Sunday, July 29, 2012
For the record: Bishop Broderick Pabillo et al in defense of the Church's position towards HIV-AIDS and HIV-AIDS victime
In recent days a variety of articles have appeared in the Philippine media, blaming the Catholic Church for the spread of AIDS! Why? Because, according to these reports, the Church condemns the use of condoms, and thus it can be assumed that this condemnation is obeyed by men who have sexual relations with other men! A patently illogical criticism, as practicing homosexuals are evidently not obeying the Catholic Church in the first place.
Philippine Daily Inquirer
Monday, July 23rd, 2012
This refers to “Overlooked epidemic” (Inquirer, 7/8/12) on the rising number of HIV/AIDS cases in the Philippines. Surprisingly, the editorial failed to focus on where the disease actually is and those most at risk. Without focus, we end up just shooting in the dark. The Church also becomes victim of the haphazard criticism that it “has not been of much help, with its continued opposition to the use of condoms.” This statement overlooks vital facts.
Worldwide, the Catholic Church provides over 25 percent of all health care for those living with HIV/AIDS. In the Philippines, the Catholic bishops have shown concern on the issue as far back as 1993 with its pastoral letter “In the Compassion of Jesus” and “Who is my Neighbor?” in 2011. The Philippine Catholic HIV & AIDS Network (PhilCHAN), under the guidance of the Catholic Bishops’ Conference of the Philippines, is engaged in a values-based prevention campaign in schools and parishes; actively promotes voluntary counseling and HIV testing for early diagnosis and treatment, as well as behavior change; provides psycho-spiritual accompaniment to those newly diagnosed with the virus, and has set up a modest fund for livelihood support. The Church is at the frontline of the battle against AIDS, helping—and supported by many NGOs—in government efforts to combat this deadly disease. It may thus be unfair, even a sign of ignorance or prejudice, to claim that the Church has not been of much help.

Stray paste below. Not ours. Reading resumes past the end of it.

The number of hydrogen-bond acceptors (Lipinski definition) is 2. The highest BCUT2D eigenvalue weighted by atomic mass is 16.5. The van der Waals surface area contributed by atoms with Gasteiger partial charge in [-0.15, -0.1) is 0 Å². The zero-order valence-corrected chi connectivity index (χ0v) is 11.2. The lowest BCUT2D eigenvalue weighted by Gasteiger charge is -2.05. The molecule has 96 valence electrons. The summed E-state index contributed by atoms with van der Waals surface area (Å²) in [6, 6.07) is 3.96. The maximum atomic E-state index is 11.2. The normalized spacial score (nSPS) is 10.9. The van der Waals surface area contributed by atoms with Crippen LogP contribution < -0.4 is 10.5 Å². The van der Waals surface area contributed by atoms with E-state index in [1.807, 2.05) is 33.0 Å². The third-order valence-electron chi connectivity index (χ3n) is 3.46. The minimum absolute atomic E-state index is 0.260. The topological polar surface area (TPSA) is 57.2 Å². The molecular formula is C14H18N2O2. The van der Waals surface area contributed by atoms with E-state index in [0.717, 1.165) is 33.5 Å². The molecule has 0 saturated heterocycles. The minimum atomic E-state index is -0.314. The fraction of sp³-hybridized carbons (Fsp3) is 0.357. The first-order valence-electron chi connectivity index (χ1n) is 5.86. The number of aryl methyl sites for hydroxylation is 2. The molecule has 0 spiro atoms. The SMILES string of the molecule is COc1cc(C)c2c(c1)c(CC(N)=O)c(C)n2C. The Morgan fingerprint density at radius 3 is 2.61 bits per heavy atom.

On condoms, well, it does not support the widespread distribution of condoms because there is no evidence that the strategy is effective at a population-wide level. Dr. Edward Green, former director of the prestigious AIDS Prevention Research Project at Harvard University, wrote that scientific studies in the Lancet, Science and British Medical Journal confirmed that “condoms have not worked as a primary intervention in the population-wide epidemics of Africa.” This can be explained by inconsistent condom use and by the phenomenon of “risk compensation” whereby an individual who thinks he is protected actually takes more risks.
The editorial surprisingly also overlooks the group most at risk of HIV, the so-called MSM, males who have sex with other males. Eighty-five percent of the new cases of HIV in the Philippines this year involve MSM. If we want to target the epidemic, we need to target the most at risk groups. The USAID report from 2001, clearly stated that “the Church is not a hindrance to the high-risk groups…. where the rise in HIV is happening…. Those men probably do not have hesitations about condoms because of their Catholic faith.” It would thus be ludicrous and rather short-sighted to blame the spread of HIV in the MSM group on the Church.
Those who blandly promote condom use as a magic panacea for the MSM group are doing our brothers a great disservice and an injustice.
—BISHOP BRODERICK S. PABILLO, bishop-advisor and CBCP-NASSA national director; DR. JAMES MCTAVISH, FMVD, MD, FRCSed, MA(Bioethics), STL; SR. PILAR VERZOSA, RGS;